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Survivalism: A Jewish Perspective, by DystopianLiving

Since I am Jewish, I read with interest “A Prepper’s Holiday” by C.E.B. [1] (posted March 7th), in which the author described what he has learned by observing the Old Testament holidays of Passover and Sukkot.

It occurred to me that Jewish history and culture – being largely a five-thousand year track record of survival against all odds – actually has quite a few lessons that would be relevant to SurvivalBlog readers of all faiths. Here are a few.


In 1941, Adolf Hitler invaded the Soviet Union. At the time, my grandmother and her family were living in a small town in the Ukraine, not terribly far from the Soviet border. The Stalinist propaganda machine, of course, assured the populace that the German army would be crushed with ease. However, one of my grandmother’s uncles was a senior member in the local Communist Party, and had a clearer view of reality. He gathered the family together one evening and told them that it was very likely that the Nazis would reach their town, with devastating consequences to the inhabitants. He spread out a map of the USSR, and pointed to a small province much farther east: the Uzebek SSR (now called Uzbekistan). “You have to go there,” he said. “Hitler will never get that far.”

Having suffered through generations of persecution and “pogroms” (anti-Jewish riots, often conducted with the approval of police and political authorities), they had every reason to believe him. So, they quietly packed up and moved to Uzbekistan, where they waited out World War II far removed from the death camps and other atrocities of the Third Reich and the Stalin regime.

Fast-forward to today: while the mass media assures us that the recession will be over any day now, folks like SurvivalBlog’s Captain Rawles are busy telling anyone who will listen that heading for the hills would be a very smart idea.

If you wait until you hear the sound of jackboots on cobblestones, it will be too late. The time to get out of town is now. As American poet Robinson Jeffers wrote, “When the cities lie at the feet of the beast, the mountains will remain.”


Even well-meaning politicians can easily be influenced to implement terrible policies. This is illustrated perfectly by the Book of Esther, which is commemorated by the Jewish holiday of Purim.

To make a long story short, a beautiful Jewish girl named Esther is selected to be the wife of King Ahasuerus. Aware of anti-Jewish sentiment in the King’s court, she keeps her heritage a secret. Esther is an orphan, and her guardian is her older cousin Mordechai. While visiting Esther at the palace, Mordechai offends Haman, the king’s chief adviser, by refusing to bow to him. Mordechai explains that he will prostrate himself before God, but not to a man – even the King.

Enraged, Haman tells the king that the Jews do not follow the law of the land (which states that everyone must bow to the king), and suggests that they be executed. The king, being a typical politician, agrees.

Haman gleefully makes plans for soldiers to go out and exterminate the entire Jewish population of the kingdom in a few days. For Mordechai, against whom he has a special grudge, Haman sets up an impaling pole.

Queen Esther finds out what’s happening, and decides to risk her own life for the sake of her people. Through some high drama involving a banquet and a secret plot against the king (which Mordechai exposes), the king winds up offering Esther anything she desires. She asks him to spare her life, and the lives of her people. Outraged that someone would threaten his queen, the king quickly discovers what Haman has been up to, gives Esther the authority to overturn Haman’s orders, has Haman impaled on his own pole, and gives Haman’s estate to Mordechai.

With that story in mind, consider the fact that West Point’s “Combating Terrorism Center” recently released a report entitled “Challengers from the Sidelines,” which classifies “the ‘Militia’ or ‘Patriot’ movement” as part of the American “violent far-right,” describing its members as dangerous extremists who promote “anti-taxation, gun rights, survivalist practices, and libertarian ideas,” and who “support civil activisms, individual freedoms, and self-government.” Of course, this describes perfectly the interests and ideals of all of America’s founding fathers, but that irony is apparently lost on the scholars at West Point.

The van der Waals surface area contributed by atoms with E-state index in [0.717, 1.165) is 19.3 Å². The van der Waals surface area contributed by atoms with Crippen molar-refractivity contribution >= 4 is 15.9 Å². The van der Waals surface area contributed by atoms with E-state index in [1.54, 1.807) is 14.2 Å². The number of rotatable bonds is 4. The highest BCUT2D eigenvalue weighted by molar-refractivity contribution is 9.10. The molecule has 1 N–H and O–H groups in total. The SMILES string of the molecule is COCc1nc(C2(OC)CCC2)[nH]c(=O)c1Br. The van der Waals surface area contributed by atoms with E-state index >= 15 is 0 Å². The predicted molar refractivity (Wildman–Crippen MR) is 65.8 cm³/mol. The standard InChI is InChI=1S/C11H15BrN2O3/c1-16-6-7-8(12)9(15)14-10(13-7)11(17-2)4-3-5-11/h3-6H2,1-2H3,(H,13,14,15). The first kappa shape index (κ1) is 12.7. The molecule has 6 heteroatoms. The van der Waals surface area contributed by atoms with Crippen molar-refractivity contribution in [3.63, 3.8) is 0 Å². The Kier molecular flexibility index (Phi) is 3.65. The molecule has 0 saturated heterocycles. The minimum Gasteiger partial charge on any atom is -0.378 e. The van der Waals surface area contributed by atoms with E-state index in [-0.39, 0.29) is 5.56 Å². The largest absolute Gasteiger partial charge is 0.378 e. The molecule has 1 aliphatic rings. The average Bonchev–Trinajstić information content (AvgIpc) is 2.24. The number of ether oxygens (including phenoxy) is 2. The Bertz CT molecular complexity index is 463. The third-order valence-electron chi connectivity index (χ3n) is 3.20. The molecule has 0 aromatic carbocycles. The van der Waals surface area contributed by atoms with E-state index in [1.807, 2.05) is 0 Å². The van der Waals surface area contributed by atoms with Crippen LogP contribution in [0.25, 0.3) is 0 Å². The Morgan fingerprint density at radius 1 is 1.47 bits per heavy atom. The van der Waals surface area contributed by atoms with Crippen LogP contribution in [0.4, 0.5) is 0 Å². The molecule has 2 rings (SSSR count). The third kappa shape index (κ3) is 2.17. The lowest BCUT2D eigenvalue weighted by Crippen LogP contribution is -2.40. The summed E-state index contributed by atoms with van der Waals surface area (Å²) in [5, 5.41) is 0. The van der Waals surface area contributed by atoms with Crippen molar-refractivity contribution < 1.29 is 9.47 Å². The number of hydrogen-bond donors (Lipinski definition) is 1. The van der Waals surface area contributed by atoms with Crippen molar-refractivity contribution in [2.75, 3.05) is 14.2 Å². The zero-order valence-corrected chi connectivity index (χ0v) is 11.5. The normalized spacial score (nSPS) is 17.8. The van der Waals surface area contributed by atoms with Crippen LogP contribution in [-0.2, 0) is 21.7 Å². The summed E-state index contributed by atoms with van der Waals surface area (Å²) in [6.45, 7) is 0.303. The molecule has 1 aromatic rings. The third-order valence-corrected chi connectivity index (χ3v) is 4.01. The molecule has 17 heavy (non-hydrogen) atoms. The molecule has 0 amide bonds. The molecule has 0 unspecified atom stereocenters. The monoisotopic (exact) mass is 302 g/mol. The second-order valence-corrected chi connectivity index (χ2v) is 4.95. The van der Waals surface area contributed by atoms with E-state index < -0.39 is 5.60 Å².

A variety of other quasi-governmental reports have made similar allegations. In other words, just as Haman (and, of course, Adolf Hitler) twisted the facts to classify Jews as enemies of the state, these so-called “think tanks” are twisting the facts to classify the typical, security-and-freedom-loving SurvivalBlog reader as a terrorist-in-waiting. Since our politicians are engaged in a never-ending War on Terror, it’s a very small step to you or me finding ourselves being treated to the indefinite detention, torture and summary execution that the US government has established as being appropriate for terrorists.


The traditional narrative of the Holocaust is that the Jews went meekly to the death camps, like lambs to the slaughter. In reality, many Jews fought, guerilla-style, against Nazi troops in the streets and alleys of Europe.

One of the most remarkable of these Jewish guerillas was a young man named Imi Lichtenfeld, who was a champion boxer, wrestler and gymnast in his native Slovakia. As the tide of anti-Semitism began to sweep Europe in the 1930s, Lichtenfeld and his fellow Jewish athletes banded together to defend their communities from the increasingly violent attacks of Jew-hating gangs. Lichtenfeld quickly discovered the difference between combat sports and life-or-death brawling, and developed his own fighting system, which he taught to his compatriots.

Seeing the writing on the wall in 1940, he left Slovakia and served with distinction in the Free Czech legion in North Africa. He spent the remainder of his long life in the newly-established State of Israel, teaching his system – Krav Maga – to the Israeli Defense Forces.

The moral of this story is not only that Krav Maga is one of the most practical and combat-proven self-defense systems in the world, but that having the WILL to fight is just as important as having the ABILITY to fight. In the Jewish tradition, life is viewed as a gift from God. Therefore, to allow your life or the life of another to be taken, if it is in your power to prevent it, is actually disrespectful to God. My understanding is that, with the exception of certain pacifist denominations, most Christians agree with that rationale. Therefore, we must be ready to act, without hesitation, to defend ourselves and our loved ones, and must do so in the certainty that self-defense is not only a moral right, it is a moral obligation.